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Homes that rural people can afford to live in

Homes that rural people can afford to live in

In 2014, when Impact Housing Association delivered 15 new affordable homes in Grasmere in the Lake District, their tenant shortlist was oversubscribed by 600%. This was no surprise, one tenant explained, since ‘it’s the first affordable housing to be built in 30 years in a village like Grasmere’. Meanwhile, in nearby Chapel Stile, a group of primary school students carried out a survey to help them learn about percentages, and discovered that 70% of the houses in their village were second homes, while the vast majority of their own parents rented privately because they couldn’t afford to buy.

The government says it is committed to tackling the housing crisis, and the current review of its rulebook for planning - the National Planning Policy Framework (NPPF) - provides an opportunity to back up positive rhetoric with policies that actually deliver more affordable homes. However, the approach to affordability in its revised text remains fundamentally flawed - assuming that market forces will bring down house prices if we release more greenfield land for development.

In relative terms, we have built more houses in the countryside than in cities since the NPPF was first published in 2012, but they have been much less affordable. In over 90% of rural local authorities, average house prices are now more than eight times higher than average incomes. A major factor behind this has been developers’ increasing use of ‘viability assessments’, which allow them to protect profit margins by reducing the number of affordable homes they build. Our recent ‘Viable Villages’ report with Shelter found that rural sites on which viability assessments were used saw a 48% drop in affordable housing delivery.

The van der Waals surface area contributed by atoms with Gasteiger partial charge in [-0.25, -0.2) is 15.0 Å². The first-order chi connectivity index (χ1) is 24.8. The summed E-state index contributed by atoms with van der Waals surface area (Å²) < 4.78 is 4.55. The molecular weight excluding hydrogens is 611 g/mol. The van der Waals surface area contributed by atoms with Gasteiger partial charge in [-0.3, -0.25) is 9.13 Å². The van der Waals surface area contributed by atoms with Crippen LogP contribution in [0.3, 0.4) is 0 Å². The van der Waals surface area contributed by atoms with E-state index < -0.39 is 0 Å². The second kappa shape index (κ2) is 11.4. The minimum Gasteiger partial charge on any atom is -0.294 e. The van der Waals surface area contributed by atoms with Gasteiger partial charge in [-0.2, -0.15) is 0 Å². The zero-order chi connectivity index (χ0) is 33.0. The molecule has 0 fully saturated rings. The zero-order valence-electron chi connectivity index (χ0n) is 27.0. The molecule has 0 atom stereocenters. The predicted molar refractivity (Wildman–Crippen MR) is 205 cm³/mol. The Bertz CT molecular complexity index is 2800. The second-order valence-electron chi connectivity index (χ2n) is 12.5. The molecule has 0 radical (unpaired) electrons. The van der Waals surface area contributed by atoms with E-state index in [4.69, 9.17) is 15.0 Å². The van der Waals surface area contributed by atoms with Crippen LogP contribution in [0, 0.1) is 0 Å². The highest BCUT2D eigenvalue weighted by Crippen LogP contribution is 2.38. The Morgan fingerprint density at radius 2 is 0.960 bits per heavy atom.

There has since been some progress on this issue, with guidance published alongside the revised NPPF stating that viability studies should be carried out earlier - to inform local plans instead of challenging them retrospectively. This should help create affordable housing targets that are seen as a clear and agreed minimum standard, rather than a starting point for negotiation. Developers will only be able to carry out further viability assessments in ‘exceptional circumstances’ and the onus will be on them to demonstrate what has changed since the original assessment.

We hope that these new provisions will make it harder for developers to wriggle out of building the affordable homes they have committed to, but the NPPF needs further improvements to increase the delivery of rural affordable housing. For instance, it is deeply worrying that the introduction of a new policy on ‘entry level exception sites’ allows market housing to be built on greenfield sites which would not normally be developed. This policy will sacrifice countryside needlessly and discourage landowners from bringing forward land for less profitable ‘rural exception sites’, which provide affordable housing for local people in perpetuity.

Currently, developers are not obliged to provide affordable housing on sites with fewer than 10 homes. Given that rural developments tend to be smaller than urban ones, the 10-dwelling threshold has a disproportionate impact on rural communities. Developer contributions must be levied on all sites, either in the form of affordable homes built or, if necessary for smaller sites, as a monetary payment to the council.

The final NPPF must also help local authorities build their own rural affordable housing. In recent years the delivery of council homes in rural areas has fallen from 33,490 homes in 2009/10 to 5,380 in 2016/17, while the rate of Right to Buy sales has accelerated. And yet the newly expanded definition of ‘affordable housing’ makes no mention of social housing at all. Of course, low cost home ownership options are important for people on middling incomes, but they remain out of reach for many households. The government must bring back the references to social housing in the NPPF and allow rural councils to borrow in order to build, as well as implementing stronger restrictions on Right to Buy sales in rural areas.

Ultimately, if the government is sincere in its desire to tackle the housing crisis in the countryside, it must be prepared to be more interventionist. The new NPPF is a chance for the government to put the needs of communities before the profits of developers, and to provide rural families with the affordable homes they need.

This blog was first published on 24Housing 

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Planning for people

The new planning rules are a chance for the government to put the needs of communities before the profits of developers, and to provide rural families with the affordable homes they need. 

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